Who will do all the poorly-paid, menial jobs this province has to offer? Not those people with dreams and aspirations of a better life. Anyone can succeed and become premier of a province without an education. Look at Jason Kenney. He did.

  9. The UCP is writing a winning campaign platform …for the NDP.

    It’s almost surprising such a retrogressive, poluphobic party which has served modern Alberta so very poorly would be so magnanimous to its ostensible rival which, in only one term, contrasted with even a progressive conservative party by serving the province very much better. Thus the NDP compares so very, very much better to the UCP, it stands a good chance of winning a second term of government in 2023.

    The UCP’s generous favours to the NDP Loyal Opposition —which include extremely low scores on just about everything from the economy, to the environment, education, healthcare, social welfare, federalism, and epidemiology —are doubtlessly not intended. And, granted, it would be unfair to compare the UCP’s shockingly cavalier attitude towards Covid to the NDP which, of course, was no longer government when the pandemic hit; but the UCP’s performance in all these subjects also compares very poorly with the rest of the nation (and the entire developed world), especially on Covid, and surely therefore to the Alberta NDP which, unlike Jason Kenney, condemns—along with the rest of the world —the dismissal of Covid by America’s tRump and Brazil’s Bolsonaro, two presidunces whom Kenney emulates.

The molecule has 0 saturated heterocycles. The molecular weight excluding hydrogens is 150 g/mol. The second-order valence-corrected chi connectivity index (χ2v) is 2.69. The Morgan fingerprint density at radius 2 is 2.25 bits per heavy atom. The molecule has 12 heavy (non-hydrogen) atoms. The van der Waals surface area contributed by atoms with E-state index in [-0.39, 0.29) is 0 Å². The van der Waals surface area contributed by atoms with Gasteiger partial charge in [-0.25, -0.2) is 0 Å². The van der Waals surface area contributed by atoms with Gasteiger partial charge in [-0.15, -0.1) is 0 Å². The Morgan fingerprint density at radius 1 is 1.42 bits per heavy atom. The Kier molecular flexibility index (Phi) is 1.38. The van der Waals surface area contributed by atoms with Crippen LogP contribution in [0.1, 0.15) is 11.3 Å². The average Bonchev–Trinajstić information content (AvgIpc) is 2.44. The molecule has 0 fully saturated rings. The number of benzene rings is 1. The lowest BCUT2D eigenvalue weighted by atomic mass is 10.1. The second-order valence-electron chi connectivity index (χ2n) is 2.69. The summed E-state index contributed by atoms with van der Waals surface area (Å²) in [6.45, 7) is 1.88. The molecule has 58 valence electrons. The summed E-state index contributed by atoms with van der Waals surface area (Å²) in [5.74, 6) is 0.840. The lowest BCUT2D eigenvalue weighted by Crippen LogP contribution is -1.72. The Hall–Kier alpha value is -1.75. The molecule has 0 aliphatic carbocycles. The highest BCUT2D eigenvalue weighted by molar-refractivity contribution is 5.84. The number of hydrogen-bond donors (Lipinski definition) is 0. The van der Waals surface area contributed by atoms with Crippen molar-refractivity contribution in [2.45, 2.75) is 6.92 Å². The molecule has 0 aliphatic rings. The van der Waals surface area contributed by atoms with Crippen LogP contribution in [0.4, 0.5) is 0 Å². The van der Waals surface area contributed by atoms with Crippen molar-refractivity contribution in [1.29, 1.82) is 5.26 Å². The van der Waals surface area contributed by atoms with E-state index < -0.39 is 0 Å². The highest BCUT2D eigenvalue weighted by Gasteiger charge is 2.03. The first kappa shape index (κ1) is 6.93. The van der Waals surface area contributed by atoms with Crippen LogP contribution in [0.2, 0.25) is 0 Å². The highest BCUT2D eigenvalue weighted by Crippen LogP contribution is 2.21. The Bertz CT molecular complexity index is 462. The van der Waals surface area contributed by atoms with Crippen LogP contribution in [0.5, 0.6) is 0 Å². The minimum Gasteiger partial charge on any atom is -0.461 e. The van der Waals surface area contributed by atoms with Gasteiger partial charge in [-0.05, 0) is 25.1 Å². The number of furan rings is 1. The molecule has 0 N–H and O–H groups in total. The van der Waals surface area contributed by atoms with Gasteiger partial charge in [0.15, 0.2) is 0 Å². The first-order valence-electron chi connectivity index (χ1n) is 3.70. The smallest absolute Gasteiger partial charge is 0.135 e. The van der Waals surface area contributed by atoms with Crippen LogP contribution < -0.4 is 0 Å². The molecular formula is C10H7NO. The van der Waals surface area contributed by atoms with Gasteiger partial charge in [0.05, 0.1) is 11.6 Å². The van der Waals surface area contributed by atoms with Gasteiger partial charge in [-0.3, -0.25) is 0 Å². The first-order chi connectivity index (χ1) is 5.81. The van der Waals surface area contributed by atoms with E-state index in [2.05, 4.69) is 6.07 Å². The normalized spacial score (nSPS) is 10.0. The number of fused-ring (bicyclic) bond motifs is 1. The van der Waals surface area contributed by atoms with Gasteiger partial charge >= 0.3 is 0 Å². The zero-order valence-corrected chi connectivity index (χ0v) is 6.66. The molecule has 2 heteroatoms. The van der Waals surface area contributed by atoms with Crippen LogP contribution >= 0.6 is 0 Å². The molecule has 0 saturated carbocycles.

Given Kenney et al don’t take opportunities to ameliorate their current electoral unviability, pundits around the globe wonder how this party will implement the exceptionalism it loves to crow about by losing the next election, and how its supposed “united” factions will remain so in opposition —assuming they don’t go full-schizo before then. Any government so low in the polls would have to work doubly hard to turn such unpopularity around with only fourteen-or-so months remaining in its freshman mandate. Yet the UCP instead doubles down on the very polices which have made it so unlikely to be re-elected government. Truly, it is a wonder.

    Some speculate the UCP, at least the SoCon faction represented by the premier, is relying on prayer to achieve a seeming impossibility, or that maybe a “Redoubter” scheme to ‘purify’ the province by encouraging all UCP opposition to move away is plausibly corroborated by secessionism both implicitly and explicitly threatened by Kenney (certainly the prospect of the UCP taking charge of the federal retirement pension plan is enough to make many consider leaving Alberta). If, however, religious petitions really were answered, it’d be apparent by now (especially with respect Covid which has killed many Albertans and probably weighs most heavily against UCP prospects ), and if secession really were a threat, Wexiteers would make up more than the few percent of Albertans that they ever have. But I think DJC has the best explanation as to why the UCP persistently hurts others when it’s not in its interest to do so.

    Consider the fable of the scorpion and the frog: a scorpion asks a frog to carry it across a river on its back, but the frog is afraid it will get stung and die; the scorpion assures the frog that it can’t swim itself and would drown if it stung its ride; but halfway across, the scorpion does sting the frog which, as they both sink to their deaths, asks the the scorpion why it did so knowing it will drown, and the scorpion replies, “Because it’s my nature…”